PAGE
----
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Waste water spills in creek

March 24, 2003|by SCOTT BUTKI

scottb@herald-mail.com

Heavy rainfall on Thursday led to a 200,000-gallon spill of partially treated pre-treated waste water into the Conococheague Creek, Washington County Public Works Director Gary Rohrer said Friday.

Hagerstown and Shepherdstown, W.Va., officials said they did not have any problems resulting from higher water levels due to the storms.

Greg Keefer, a Hagerstown weather observer, reported on his Internet site that about 1.62 inches of rain fell in Hagerstown on Thursday.

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On Thursday, forecasters with the National Weather Service in Sterling, Va., said heavy rainfall might force the Potomac River out of its banks at Shepherdstown, W.Va., early today.

On Friday, meteorologist Steve Zubrick said the rainfall and its effect were not as bad as predicted.

Partially treated waste water being treated at the Conococheague Waste Water Treatment Plant spilled into the creek about 10:15 p.m. Thursday, Rohrer said.

It was the first spill of that size since about 1996, Rohrer said.

Normally, the plant has less than 4 million gallons of waste water per day, Rohrer said. There were more than 11 million gallons of waste water going through the plant Thursday, which resulted in the spill, he said.

The waste water was diluted by the rain, he said.

The county is developing a collection system for the plant to prevent future problems during rainstorms, he said.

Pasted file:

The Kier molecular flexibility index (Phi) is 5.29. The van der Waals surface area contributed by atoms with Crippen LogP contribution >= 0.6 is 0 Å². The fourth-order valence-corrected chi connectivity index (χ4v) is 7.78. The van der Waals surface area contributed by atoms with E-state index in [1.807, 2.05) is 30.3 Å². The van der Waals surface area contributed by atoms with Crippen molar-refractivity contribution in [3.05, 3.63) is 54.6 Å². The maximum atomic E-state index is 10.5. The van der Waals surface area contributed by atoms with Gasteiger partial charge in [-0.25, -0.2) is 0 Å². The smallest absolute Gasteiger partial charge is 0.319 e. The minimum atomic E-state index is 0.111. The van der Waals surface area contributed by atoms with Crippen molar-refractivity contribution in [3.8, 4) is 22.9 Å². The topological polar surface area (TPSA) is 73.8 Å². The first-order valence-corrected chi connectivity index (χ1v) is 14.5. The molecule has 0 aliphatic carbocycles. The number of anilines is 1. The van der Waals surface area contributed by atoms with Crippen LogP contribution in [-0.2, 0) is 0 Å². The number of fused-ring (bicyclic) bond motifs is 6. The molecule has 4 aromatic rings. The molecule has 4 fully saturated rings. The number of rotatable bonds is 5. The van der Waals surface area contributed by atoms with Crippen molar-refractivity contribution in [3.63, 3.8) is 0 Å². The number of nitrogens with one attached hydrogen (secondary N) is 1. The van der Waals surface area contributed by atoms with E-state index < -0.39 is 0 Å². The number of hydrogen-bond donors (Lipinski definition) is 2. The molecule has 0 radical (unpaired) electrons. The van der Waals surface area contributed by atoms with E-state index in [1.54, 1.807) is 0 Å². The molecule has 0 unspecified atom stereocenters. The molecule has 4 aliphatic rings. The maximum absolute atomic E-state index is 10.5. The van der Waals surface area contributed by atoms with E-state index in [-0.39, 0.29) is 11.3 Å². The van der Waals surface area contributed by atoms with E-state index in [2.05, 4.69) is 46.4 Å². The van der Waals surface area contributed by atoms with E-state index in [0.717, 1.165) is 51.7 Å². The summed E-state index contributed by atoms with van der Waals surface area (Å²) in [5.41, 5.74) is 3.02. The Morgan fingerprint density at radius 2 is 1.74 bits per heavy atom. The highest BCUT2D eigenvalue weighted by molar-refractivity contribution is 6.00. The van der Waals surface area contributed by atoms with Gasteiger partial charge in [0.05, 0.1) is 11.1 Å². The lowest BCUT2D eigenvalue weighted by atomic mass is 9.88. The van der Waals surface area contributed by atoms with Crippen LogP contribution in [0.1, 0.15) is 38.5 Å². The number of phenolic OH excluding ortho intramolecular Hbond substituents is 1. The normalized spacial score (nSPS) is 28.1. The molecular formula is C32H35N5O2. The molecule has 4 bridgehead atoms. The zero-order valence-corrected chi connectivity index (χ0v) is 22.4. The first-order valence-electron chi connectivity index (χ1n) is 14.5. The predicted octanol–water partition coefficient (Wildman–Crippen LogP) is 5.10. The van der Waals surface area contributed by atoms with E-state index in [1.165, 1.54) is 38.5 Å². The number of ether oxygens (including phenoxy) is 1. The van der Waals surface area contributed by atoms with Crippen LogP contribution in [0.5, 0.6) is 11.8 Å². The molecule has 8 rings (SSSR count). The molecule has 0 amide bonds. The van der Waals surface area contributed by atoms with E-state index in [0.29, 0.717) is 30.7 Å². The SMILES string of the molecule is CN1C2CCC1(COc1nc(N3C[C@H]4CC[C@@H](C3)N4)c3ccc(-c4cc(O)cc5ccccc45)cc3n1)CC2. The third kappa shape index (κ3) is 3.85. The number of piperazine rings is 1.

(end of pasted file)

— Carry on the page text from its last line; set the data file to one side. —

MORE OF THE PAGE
County officials notified the Washington County Health Department and the Maryland Department of the Environment about the spill. Signs were posted along the creek stating that swimming, fishing and other contact with the water should be avoided from the Old Kemps Mill to the mouth of the Potomac River.

The Health Department will check the water quality regularly for the next few days, Environmental Health Director Laurie Bucher said.

Friday morning, heavy rains caused 2,000 gallons of raw wastewater to be released from the Maugansville collection system, Bucher said. As a result, water contact, swimming and fishing should be avoided in the unnamed tributary of Rush Run which flows through the Maugans Meadows subdivision, she said.

Signs were posted and residents who live near the spill called her, Bucher said.

While the waste water in both spills was diluted by rainfall, people should still be careful around the water, she said.

For additional information on the spills, call Bucher at 301-791-3270.

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